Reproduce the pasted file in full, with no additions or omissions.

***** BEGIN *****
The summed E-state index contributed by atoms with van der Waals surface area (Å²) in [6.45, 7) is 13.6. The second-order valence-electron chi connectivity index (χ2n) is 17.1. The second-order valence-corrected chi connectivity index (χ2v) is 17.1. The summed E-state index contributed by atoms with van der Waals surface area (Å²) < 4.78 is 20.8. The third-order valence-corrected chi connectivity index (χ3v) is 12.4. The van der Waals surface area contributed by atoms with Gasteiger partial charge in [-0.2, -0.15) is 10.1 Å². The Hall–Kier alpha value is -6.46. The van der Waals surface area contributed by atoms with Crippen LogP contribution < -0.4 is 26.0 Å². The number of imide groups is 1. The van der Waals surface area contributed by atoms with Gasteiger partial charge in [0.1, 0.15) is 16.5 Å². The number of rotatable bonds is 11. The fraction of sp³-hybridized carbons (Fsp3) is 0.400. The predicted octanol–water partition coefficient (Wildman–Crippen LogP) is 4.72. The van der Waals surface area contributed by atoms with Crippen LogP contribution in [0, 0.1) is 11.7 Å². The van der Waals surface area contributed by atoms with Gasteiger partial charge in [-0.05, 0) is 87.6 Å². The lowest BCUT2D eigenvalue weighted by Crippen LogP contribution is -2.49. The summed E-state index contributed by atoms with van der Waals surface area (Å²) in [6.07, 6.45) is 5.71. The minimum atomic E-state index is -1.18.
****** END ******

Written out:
The summed E-state index contributed by atoms with van der Waals surface area (Å²) in [6.45, 7) is 13.6. The second-order valence-electron chi connectivity index (χ2n) is 17.1. The second-order valence-corrected chi connectivity index (χ2v) is 17.1. The summed E-state index contributed by atoms with van der Waals surface area (Å²) < 4.78 is 20.8. The third-order valence-corrected chi connectivity index (χ3v) is 12.4. The van der Waals surface area contributed by atoms with Gasteiger partial charge in [-0.2, -0.15) is 10.1 Å². The Hall–Kier alpha value is -6.46. The van der Waals surface area contributed by atoms with Crippen LogP contribution < -0.4 is 26.0 Å². The number of imide groups is 1. The van der Waals surface area contributed by atoms with Gasteiger partial charge in [0.1, 0.15) is 16.5 Å². The number of rotatable bonds is 11. The fraction of sp³-hybridized carbons (Fsp3) is 0.400. The predicted octanol–water partition coefficient (Wildman–Crippen LogP) is 4.72. The van der Waals surface area contributed by atoms with Crippen LogP contribution in [0, 0.1) is 11.7 Å². The van der Waals surface area contributed by atoms with Gasteiger partial charge in [-0.05, 0) is 87.6 Å². The lowest BCUT2D eigenvalue weighted by Crippen LogP contribution is -2.49. The summed E-state index contributed by atoms with van der Waals surface area (Å²) in [6.07, 6.45) is 5.71. The minimum atomic E-state index is -1.18.